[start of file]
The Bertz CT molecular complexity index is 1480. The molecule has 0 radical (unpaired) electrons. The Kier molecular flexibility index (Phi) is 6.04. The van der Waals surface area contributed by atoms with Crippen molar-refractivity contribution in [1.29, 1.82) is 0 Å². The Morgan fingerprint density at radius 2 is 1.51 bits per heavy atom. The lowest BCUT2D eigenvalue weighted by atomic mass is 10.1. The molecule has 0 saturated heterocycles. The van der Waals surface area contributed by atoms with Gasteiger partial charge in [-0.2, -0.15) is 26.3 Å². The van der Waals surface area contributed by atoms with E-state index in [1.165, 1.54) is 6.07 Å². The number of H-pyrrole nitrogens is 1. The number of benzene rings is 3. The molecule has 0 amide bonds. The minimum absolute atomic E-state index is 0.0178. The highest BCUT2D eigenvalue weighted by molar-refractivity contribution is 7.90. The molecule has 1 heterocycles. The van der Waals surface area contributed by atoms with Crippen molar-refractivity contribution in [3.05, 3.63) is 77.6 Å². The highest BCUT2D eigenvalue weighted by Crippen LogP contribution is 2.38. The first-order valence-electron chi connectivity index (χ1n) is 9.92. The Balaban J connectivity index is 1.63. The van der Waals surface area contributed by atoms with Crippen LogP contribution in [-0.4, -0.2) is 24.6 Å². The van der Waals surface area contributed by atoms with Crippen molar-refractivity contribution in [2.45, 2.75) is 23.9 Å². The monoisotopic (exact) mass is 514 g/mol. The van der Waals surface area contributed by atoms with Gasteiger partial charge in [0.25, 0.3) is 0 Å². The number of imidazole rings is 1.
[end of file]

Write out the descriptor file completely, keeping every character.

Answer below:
The Bertz CT molecular complexity index is 1480. The molecule has 0 radical (unpaired) electrons. The Kier molecular flexibility index (Phi) is 6.04. The van der Waals surface area contributed by atoms with Crippen molar-refractivity contribution in [1.29, 1.82) is 0 Å². The Morgan fingerprint density at radius 2 is 1.51 bits per heavy atom. The lowest BCUT2D eigenvalue weighted by atomic mass is 10.1. The molecule has 0 saturated heterocycles. The van der Waals surface area contributed by atoms with Gasteiger partial charge in [-0.2, -0.15) is 26.3 Å². The van der Waals surface area contributed by atoms with E-state index in [1.165, 1.54) is 6.07 Å². The number of H-pyrrole nitrogens is 1. The number of benzene rings is 3. The molecule has 0 amide bonds. The minimum absolute atomic E-state index is 0.0178. The highest BCUT2D eigenvalue weighted by molar-refractivity contribution is 7.90. The molecule has 1 heterocycles. The van der Waals surface area contributed by atoms with Crippen molar-refractivity contribution in [3.05, 3.63) is 77.6 Å². The highest BCUT2D eigenvalue weighted by Crippen LogP contribution is 2.38. The first-order valence-electron chi connectivity index (χ1n) is 9.92. The Balaban J connectivity index is 1.63. The van der Waals surface area contributed by atoms with Crippen LogP contribution in [-0.4, -0.2) is 24.6 Å². The van der Waals surface area contributed by atoms with Crippen molar-refractivity contribution in [2.45, 2.75) is 23.9 Å². The monoisotopic (exact) mass is 514 g/mol. The van der Waals surface area contributed by atoms with Gasteiger partial charge in [0.25, 0.3) is 0 Å². The number of imidazole rings is 1.